VALLEJO, Calif. — The adolescent patient turned sullen and withdrawn. He hadn’t eaten in 13 days. Treatment with steroids, phenobarbital and Valium failed to curb the symptoms of his epilepsy. Then, on Sept. 18, he had a terrible seizure — violently jerking his flippers and turning unconscious in the water.
Cronutt, a 7-year-old sea lion, had to be rescued so he didn’t drown. His veterinarian and the caretakers at Six Flags Discovery Kingdom began discussing whether it was time for palliative care.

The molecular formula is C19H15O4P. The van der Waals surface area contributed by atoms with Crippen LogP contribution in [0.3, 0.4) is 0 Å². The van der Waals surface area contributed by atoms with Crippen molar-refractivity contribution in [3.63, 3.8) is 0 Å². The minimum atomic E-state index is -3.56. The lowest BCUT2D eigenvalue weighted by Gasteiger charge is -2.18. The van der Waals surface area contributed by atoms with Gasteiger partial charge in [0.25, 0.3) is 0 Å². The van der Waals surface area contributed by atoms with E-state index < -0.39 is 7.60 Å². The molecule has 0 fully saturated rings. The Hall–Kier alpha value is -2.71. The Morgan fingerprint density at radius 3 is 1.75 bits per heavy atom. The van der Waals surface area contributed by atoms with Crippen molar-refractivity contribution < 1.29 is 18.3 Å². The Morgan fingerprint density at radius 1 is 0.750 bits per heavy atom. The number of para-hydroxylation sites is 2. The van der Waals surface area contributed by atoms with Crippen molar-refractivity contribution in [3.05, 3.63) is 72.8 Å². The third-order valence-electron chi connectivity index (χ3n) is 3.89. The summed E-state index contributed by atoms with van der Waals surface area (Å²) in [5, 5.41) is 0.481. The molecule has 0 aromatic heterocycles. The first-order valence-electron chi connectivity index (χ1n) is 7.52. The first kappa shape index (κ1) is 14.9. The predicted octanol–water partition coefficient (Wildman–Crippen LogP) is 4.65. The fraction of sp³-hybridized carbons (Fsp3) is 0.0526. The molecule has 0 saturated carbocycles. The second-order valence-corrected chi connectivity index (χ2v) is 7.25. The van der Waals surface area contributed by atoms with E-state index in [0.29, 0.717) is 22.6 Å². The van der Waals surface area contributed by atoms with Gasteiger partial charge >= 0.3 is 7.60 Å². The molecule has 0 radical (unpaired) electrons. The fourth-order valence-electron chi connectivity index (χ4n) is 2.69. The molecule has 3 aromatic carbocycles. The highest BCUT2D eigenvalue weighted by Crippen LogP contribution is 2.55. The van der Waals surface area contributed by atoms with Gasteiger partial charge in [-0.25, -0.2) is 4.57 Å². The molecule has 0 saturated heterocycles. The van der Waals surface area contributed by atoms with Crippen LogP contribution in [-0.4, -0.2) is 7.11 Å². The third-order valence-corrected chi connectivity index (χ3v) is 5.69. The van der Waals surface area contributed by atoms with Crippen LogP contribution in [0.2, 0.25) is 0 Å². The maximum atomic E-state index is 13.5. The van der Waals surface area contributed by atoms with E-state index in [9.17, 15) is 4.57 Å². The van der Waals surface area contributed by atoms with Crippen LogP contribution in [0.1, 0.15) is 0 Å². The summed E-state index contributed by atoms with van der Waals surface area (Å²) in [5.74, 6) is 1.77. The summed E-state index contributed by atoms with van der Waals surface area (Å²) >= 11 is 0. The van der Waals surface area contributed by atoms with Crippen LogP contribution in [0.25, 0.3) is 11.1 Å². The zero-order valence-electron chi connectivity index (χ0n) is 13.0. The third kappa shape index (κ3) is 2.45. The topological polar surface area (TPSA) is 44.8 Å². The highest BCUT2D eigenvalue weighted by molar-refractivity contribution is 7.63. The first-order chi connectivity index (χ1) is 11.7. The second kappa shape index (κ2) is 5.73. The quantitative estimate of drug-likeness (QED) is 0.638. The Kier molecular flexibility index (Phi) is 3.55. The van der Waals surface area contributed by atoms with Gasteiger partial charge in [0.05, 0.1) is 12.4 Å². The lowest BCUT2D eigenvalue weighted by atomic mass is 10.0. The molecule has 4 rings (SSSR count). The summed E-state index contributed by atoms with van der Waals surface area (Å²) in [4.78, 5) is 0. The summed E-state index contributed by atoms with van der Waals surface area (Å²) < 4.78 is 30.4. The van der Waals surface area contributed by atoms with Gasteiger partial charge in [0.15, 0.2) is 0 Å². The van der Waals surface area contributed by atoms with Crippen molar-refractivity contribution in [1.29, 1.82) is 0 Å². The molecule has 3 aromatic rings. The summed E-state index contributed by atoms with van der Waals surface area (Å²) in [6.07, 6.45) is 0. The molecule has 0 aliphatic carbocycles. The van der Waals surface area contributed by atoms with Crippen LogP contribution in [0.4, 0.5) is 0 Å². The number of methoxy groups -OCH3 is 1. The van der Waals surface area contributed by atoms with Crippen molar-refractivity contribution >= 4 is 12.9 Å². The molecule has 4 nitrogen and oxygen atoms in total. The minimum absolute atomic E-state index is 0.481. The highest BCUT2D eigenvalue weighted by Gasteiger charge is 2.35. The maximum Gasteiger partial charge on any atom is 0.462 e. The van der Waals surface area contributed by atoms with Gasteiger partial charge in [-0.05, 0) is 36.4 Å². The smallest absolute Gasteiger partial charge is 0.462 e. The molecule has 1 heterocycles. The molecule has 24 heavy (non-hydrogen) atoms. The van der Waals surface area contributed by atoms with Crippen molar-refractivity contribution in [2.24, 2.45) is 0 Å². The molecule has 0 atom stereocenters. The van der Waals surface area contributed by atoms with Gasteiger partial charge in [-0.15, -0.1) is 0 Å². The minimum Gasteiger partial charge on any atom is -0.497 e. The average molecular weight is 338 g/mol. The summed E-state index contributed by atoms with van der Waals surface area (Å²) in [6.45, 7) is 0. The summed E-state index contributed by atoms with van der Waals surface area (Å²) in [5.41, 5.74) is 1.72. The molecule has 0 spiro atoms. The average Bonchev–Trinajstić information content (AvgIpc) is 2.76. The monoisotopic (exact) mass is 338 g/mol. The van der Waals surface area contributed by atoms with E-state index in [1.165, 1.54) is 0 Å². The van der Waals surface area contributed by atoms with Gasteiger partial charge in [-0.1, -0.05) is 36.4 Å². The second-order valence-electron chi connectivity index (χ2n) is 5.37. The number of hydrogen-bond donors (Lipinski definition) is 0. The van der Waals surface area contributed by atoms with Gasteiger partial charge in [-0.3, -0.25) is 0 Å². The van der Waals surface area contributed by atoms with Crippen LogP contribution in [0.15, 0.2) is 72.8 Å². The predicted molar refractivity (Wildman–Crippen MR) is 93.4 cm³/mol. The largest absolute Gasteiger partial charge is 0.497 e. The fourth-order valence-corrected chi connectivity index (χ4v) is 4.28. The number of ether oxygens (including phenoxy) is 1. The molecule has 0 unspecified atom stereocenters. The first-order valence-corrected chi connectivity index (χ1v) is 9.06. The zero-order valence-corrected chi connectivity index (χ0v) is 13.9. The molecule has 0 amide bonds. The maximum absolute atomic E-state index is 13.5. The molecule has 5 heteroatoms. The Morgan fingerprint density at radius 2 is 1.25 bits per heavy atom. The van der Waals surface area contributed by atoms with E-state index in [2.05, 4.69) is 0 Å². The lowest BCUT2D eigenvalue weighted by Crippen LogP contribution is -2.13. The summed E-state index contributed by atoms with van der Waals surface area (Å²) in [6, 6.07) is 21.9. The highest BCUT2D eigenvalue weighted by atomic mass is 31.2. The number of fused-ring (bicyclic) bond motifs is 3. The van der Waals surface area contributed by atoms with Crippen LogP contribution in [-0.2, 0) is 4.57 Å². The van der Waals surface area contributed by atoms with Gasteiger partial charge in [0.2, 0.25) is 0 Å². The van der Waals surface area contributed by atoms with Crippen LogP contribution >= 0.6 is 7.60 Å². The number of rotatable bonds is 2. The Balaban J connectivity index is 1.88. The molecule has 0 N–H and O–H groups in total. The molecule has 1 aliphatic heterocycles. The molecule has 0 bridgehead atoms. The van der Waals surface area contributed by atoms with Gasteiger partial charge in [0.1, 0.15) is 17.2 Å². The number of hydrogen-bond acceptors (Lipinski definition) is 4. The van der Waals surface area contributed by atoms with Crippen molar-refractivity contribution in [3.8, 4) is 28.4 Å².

“We’d tried everything,” said Dr. Claire Simeone, Cronutt’s longtime vet. “We needed more extreme measures.”
On Tuesday morning, Cronutt underwent groundbreaking brain surgery aimed at reversing the epilepsy.
If successful, the treatment could save increasing numbers of sea lions and sea otters from succumbing to a new plague of epilepsy. The cause is climate change.
As oceans warm, algae blooms have become more widespread, creating toxins that get